by Stephanie Tillman, CNM, MS
Student loan grace
periods creeping to an end? Monthly bills piled high from school? Ready to
start working and willing to be flexible? There are midwifery jobs, and then
there are jobs for a midwife. Flexibility is key in this tough economy, but
this can also be viewed through a different lens: the more roles midwives hold,
the more our work is advertised!
Midwives are incredibly
skilled. We work in public health, research, academia, policy, advocacy, and
primary care. We were formerly nurses, doulas, leaders of organizations, social
media connoisseurs, linguists, and global health workers. Our skills are
flexible, diverse, and marketable. In the wild world of seeking employment, it’s
all in how we put ourselves out there. Here is a list of networking ideas that
could lead to an awesome opportunity!
- Get more involved in ACNM or MANA: And, if you haven’t already, become a member of both
of these groups. There are amazing resources available to members-only,
including networking opportunities! ACNM has a page on ways to be more
involved, including through volunteer opportunities. When you become
a member, you’ll be automatically added to your affiliate’s listserv,
which is an easy way to get to know others in your state, hear about
openings and opportunities through word-of-mouth, and advertise your
skillset! A list of other listservs that may be of interest can be found here.
- Attend national conferences: ACNM’s
is in Nashville this summer,
and MANA’s is in Portland this fall. While there, attend affiliate meetings, global health
groups, new grad or first-timer workshops, and meet everyone you can. This
is where networking in our community is at its best: in-person and in a
supportive, positive, like-minded environment. Hope to see you there!
- Engage social media: Join Facebook groups, like Facebook pages, or follow
Twitter feeds of local reproductive health, doula, midwife, and woman-focused
organizations in your area. Connecting through social media gives you instant
first-hand knowledge of the goings-on in your community.
- Update your online resume: Create your LinkedIn profile, and read up on ways to
succeed through LinkedIn. Once someone reads your page who might be a
potential employer, don’t be afraid to reach out first to connect with
- Consult and Lead: Apply to the leadership board for a local non-profit
group whose mission you support, or to a national organization seeking
consultants who are experienced in reproductive health. That is you:
leader and expert!
If you’re willing to be flexible
in job prospects, here are some arrangements you may find or could propose to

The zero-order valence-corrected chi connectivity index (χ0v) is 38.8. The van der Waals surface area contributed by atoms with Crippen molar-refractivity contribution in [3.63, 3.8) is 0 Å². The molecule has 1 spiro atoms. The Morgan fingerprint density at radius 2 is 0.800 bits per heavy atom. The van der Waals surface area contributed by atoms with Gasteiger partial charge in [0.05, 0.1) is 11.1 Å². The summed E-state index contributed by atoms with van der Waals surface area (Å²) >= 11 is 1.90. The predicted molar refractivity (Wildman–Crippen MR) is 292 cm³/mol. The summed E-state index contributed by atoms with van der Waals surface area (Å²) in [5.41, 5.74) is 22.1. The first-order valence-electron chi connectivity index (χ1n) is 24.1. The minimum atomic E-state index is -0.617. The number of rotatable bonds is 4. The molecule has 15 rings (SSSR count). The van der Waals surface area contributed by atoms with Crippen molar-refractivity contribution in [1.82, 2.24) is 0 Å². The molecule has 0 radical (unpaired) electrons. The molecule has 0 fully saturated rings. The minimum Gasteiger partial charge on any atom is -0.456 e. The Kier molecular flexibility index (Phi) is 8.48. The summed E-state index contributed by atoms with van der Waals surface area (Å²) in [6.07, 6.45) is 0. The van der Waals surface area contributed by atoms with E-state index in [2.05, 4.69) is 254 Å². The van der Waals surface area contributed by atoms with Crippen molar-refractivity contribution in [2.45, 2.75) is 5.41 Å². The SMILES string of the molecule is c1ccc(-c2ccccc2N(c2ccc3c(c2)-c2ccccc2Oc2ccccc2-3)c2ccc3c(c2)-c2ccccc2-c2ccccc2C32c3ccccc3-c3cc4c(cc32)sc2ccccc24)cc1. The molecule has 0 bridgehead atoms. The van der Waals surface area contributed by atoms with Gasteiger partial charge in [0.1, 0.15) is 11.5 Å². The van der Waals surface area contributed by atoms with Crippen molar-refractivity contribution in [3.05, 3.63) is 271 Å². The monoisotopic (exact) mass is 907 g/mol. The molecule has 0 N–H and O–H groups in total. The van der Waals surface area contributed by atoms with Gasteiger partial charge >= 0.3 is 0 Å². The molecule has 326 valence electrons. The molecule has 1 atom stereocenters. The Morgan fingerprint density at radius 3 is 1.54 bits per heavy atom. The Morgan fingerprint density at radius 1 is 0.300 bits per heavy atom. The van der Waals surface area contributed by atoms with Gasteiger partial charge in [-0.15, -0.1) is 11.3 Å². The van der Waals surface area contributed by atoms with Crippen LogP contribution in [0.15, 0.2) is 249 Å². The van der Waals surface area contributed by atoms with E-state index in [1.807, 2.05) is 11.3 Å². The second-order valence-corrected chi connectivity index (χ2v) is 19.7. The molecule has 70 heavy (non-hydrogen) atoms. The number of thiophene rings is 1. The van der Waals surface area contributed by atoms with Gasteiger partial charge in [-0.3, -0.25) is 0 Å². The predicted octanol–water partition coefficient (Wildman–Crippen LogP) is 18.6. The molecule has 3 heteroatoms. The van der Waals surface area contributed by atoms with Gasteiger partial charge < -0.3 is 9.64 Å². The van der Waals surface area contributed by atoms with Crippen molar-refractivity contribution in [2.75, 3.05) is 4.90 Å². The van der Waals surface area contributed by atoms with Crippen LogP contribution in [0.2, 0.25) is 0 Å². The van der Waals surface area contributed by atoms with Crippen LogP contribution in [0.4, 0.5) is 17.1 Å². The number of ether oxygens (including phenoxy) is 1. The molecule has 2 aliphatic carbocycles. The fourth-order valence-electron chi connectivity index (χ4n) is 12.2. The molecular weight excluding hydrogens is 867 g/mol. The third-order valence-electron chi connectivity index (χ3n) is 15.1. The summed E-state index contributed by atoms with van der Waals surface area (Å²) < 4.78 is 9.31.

- Primary care: If you are dual-degree or had primary care training
that affords you comfort in this field, there are likely many more primary
care positions advertised than midwife-specific jobs. In my own work, I
know many Family Practice physicians who took employment in primary care
and negotiated also caring for obstetric patients as part of their
contract. This angle could be of benefit for midwives and dual-degrees as
well. If you’re a dual degree graduate nurse practitioner, Advance
for NPs & PAs could have useful resources for you.
- Academics: Once you are Masters-trained, you may qualify to teach
students in non-Masters programs, including undergraduate and nursing
students. If this interests you, check out the local colleges and
universities to see how this may extend your work and experience.
- Part-time: Looking for a job can be full-time work in itself.
Taking a midwife, doula, or nursing job part-time would keep your skills
sharp and active while allowing for time to look for full-time employment.
It also keeps your feet on the ground and in the door in the field, and
could open up job prospects as you show off your skills.
- Remote or at-home work: International organizations, public health or policy
groups, and advocacy organizations often advertise remote or at-home
opportunities. This may include grant writing, social media campaigns, or
project monitoring and evaluation.
- Research article review: Previous research or publishing experience is often
the only requirement for a position on the Editorial Board of a journal.
Keep in mind that any
work you do as a trained midwife contributes to the profession and the movement
of birth care as a whole. I wrote a post last year called “The midwifery dream team,” pondering the types of midwives I would
choose to have as colleagues in my perfect practice. Re-reading this post, it
occurs to me that the kind of people I would want on my squad would be
experienced in areas outside of midwifery, all-around rockstars, and
knowledgeable in diverse ways. If you do not immediately find your perfect
midwifery job, take the opportunity to master other parts of your work that
contribute to making you an incredible midwife. Make yourself part of someone’s
What suggestions do you
have for networking, finding alternative job opportunities, and taking a
midwife job versus a job for a midwife?
Stephanie Tillman is a
recently-graduated Nurse-Midwife now practicing full-scope midwifery in the
urban United States, at a Federally Qualified Health Center (FQHC) and as a
member of the National Health Service Corps (NHSC). With a background in global
health and experience in international clinical care, the impact of public
health and the broader profession of midwifery are present in all her thoughts
and works. Stephanie's blog, Feminist
Midwife, discusses issues related to women, health, and care. Find out
more at www.feministmidwife.com and follow her on Twitter at @feministmidwife.